December’s figures indicate that foreign investment is drying up and the world is no longer eager to purchase America’s lavish debt. The only thing the Federal Reserve can do is raise interest rates to attract foreign capital or let the dollar fall in value. The problem, of course, is that if the Fed raises rates, the real estate market will collapse even faster which will strangle consumer spending and shrivel GDP. In other words, we are at the brink of two separate but related crises; an economic crisis and a currency crisis. That means that the unsuspecting American people are likely to be ground between the two mill-wheels of hyperinflation and shrinking growth.

In real terms, the economy is already in recession. The growth numbers are regularly massaged by the Commerce Department to put a smiley face on an underperforming economy. Industrial output continues to flag (In January it was down by another .5%) while millions good paying factory jobs are being air-mailed to China where labor is a mere fraction of the cost in the USA. Also, automobile inventories are up while factory production is in freefall.

In addition, new jobless claims soared to 357,000 in the week ending February 10. 44,000 more desperate workers have been given their pink slips so they can join the huddled masses in Bush’s Weimar Dystopia.

December’s net capital inflows are a grim snapshot of the looming disaster ahead. As the housing bubble loses steam, maxxed-out American consumers will face increasing job losses and mounting debt. At the same time, foreign investment will move to more promising markets in Asia and Europe causing a steep rise in interest rates. This is bound to be a stunning blow to the banks which are low on reserves ($44 billion) but have generated $4.5 trillion in shaky mortgage debt in the last 6 years.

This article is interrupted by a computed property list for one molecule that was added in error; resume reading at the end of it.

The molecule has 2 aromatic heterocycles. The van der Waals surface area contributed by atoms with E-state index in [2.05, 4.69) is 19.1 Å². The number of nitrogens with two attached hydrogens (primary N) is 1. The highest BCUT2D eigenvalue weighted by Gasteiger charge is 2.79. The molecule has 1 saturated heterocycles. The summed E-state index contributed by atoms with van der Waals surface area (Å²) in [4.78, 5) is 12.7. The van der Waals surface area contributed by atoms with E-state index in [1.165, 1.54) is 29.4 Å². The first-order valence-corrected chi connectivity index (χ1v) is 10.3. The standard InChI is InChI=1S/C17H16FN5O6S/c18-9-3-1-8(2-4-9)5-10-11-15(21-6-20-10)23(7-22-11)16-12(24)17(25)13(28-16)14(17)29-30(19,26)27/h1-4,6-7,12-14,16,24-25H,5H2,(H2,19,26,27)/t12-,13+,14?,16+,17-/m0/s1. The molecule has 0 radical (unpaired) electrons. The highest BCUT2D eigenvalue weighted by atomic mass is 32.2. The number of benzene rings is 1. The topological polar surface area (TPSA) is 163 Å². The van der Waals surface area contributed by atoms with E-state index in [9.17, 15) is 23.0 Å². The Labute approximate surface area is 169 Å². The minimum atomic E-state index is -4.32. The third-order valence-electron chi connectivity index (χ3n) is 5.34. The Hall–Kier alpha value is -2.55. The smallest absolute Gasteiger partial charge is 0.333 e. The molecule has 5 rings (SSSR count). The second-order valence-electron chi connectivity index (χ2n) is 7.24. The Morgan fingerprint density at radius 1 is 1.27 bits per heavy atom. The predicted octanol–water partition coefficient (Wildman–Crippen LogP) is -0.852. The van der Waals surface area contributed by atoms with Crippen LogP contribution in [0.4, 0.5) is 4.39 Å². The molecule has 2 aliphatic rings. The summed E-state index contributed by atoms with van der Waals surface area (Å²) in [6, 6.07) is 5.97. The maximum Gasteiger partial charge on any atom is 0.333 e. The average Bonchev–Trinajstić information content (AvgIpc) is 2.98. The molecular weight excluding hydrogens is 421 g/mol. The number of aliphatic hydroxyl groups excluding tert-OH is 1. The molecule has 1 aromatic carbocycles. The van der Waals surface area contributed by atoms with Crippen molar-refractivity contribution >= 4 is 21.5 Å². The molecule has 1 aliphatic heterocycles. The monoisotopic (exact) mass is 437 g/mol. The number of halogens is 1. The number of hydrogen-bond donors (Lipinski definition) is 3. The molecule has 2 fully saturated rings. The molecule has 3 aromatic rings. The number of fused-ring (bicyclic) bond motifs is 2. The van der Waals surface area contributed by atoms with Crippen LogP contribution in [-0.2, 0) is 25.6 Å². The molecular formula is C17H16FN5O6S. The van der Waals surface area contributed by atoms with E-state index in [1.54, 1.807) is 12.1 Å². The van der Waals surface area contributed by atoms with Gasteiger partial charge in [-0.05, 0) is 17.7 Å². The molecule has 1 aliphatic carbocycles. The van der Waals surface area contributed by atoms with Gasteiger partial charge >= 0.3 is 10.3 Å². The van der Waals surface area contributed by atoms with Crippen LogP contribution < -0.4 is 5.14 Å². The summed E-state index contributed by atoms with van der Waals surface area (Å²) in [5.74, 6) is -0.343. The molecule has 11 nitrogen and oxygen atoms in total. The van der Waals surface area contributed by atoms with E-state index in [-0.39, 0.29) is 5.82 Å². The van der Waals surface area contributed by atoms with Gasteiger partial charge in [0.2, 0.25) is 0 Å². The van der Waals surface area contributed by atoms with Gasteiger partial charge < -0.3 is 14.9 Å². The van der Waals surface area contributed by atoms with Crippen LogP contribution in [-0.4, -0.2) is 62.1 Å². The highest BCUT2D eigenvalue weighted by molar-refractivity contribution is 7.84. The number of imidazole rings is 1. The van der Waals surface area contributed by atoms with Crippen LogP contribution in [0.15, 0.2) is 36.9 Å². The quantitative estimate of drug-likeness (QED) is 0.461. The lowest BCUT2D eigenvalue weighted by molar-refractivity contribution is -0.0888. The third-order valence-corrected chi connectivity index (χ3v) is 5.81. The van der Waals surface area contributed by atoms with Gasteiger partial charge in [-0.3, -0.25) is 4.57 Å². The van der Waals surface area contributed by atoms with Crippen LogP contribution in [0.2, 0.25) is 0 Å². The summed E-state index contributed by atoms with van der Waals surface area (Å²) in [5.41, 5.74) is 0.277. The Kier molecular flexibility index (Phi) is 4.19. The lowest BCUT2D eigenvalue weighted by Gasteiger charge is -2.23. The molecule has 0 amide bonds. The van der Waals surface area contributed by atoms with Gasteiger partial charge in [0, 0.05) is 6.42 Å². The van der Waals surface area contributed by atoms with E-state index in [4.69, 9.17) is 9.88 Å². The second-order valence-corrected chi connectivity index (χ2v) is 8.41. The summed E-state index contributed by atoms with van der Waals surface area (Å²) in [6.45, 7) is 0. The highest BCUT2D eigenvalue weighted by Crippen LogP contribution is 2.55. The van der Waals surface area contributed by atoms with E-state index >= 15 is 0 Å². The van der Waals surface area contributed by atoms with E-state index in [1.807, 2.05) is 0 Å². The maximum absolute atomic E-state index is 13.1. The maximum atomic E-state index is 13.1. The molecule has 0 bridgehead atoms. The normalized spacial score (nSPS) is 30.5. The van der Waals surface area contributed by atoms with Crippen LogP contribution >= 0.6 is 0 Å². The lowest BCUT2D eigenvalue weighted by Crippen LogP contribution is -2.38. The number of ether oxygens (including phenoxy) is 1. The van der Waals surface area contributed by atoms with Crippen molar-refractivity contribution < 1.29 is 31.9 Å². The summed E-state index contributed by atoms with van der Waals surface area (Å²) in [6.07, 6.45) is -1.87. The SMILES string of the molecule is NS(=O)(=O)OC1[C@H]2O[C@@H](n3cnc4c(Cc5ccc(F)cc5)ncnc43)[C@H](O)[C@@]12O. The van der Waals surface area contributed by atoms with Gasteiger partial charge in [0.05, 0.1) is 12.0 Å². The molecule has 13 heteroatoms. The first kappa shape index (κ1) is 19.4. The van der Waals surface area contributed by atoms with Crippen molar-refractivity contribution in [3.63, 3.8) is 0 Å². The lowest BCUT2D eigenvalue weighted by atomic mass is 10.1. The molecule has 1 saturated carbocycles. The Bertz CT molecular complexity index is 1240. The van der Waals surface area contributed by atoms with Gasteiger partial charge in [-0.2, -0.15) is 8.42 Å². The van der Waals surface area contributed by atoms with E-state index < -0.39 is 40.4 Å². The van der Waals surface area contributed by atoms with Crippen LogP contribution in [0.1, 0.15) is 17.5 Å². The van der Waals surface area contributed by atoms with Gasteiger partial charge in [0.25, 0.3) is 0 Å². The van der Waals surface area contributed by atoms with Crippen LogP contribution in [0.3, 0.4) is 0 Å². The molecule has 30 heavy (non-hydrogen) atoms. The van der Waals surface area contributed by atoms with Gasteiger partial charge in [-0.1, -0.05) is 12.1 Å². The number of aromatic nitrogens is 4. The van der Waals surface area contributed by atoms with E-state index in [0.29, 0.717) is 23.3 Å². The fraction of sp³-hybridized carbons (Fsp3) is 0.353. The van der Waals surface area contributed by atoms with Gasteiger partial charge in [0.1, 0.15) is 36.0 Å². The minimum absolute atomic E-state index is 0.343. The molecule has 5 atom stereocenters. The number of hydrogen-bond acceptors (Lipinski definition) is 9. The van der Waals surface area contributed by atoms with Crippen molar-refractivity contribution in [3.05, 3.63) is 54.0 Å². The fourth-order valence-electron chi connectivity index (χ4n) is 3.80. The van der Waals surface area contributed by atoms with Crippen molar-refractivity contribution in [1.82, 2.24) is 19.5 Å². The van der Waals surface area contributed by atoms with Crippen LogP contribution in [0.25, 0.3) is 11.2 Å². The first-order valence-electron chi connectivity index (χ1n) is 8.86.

It’s all bad news. The global liquidity bubble is limping towards the reef and when it hits it’ll send shock-waves through the global economic system.

Is it any wonder why the foreign central banks are so skittish about dumping the dollar? No one really relishes the idea of a quick slide into a global recession followed by years of agonizing recovery.

Maybe that’s why Secretary of Treasury Hank Paulson has reassembled the Plunge Protection Team and installed a hotline to his Chinese counterpart so he can quickly respond to sudden gyrations in the stock market or a freefalling greenback; two of the calamities he could be facing in the very near future.

Greenspan has successfully piloted the nation into virtual insolvency. In fact, the parallels between our present situation and the period preceding the Great Depression are striking. Just as massive debt was accumulating in the market from the purchase of stocks “on margin”, so too, mortgage debt between 2000 and 2006 soared from $4.8 trillion to $9.5 trillion. In both cases the “wealth effect” spawned a spending spree which looked like growth but was really the steady, insidious expansion of debt which generated economic activity. In both periods wages were either flat or declining and the gap between rich and working class was growing more extreme by the year. As Paul Alexander Gusmorino said in his article, “Main Causes of the Great Depression”:

"Many factors played a role in bringing about the depression; however, the main cause for the Great Depression was the combination of the greatly unequal distribution of wealth throughout the 1920's, and the extensive stock market speculation that took place during the latter part that same decade".

The same factors are at work today except that the speculation is in real estate rather than stocks. Just as in the 1920’s the equity bubble was not created by wages keeping pace with productivity (the healthy formula for growth) but by the expansion of personal debt. Also, one could buy stocks without the money to purchase them, just as one can buy a $600,000 or $700,000 house today with zero-down and no monthly payment on the principle for years to come. The current account deficit ($800 billion) could also weigh heavily in any economic shake-up that may be forthcoming. Bob Chapman of The International Forecaster made this shocking calculation about America’s out-of-control trade deficit: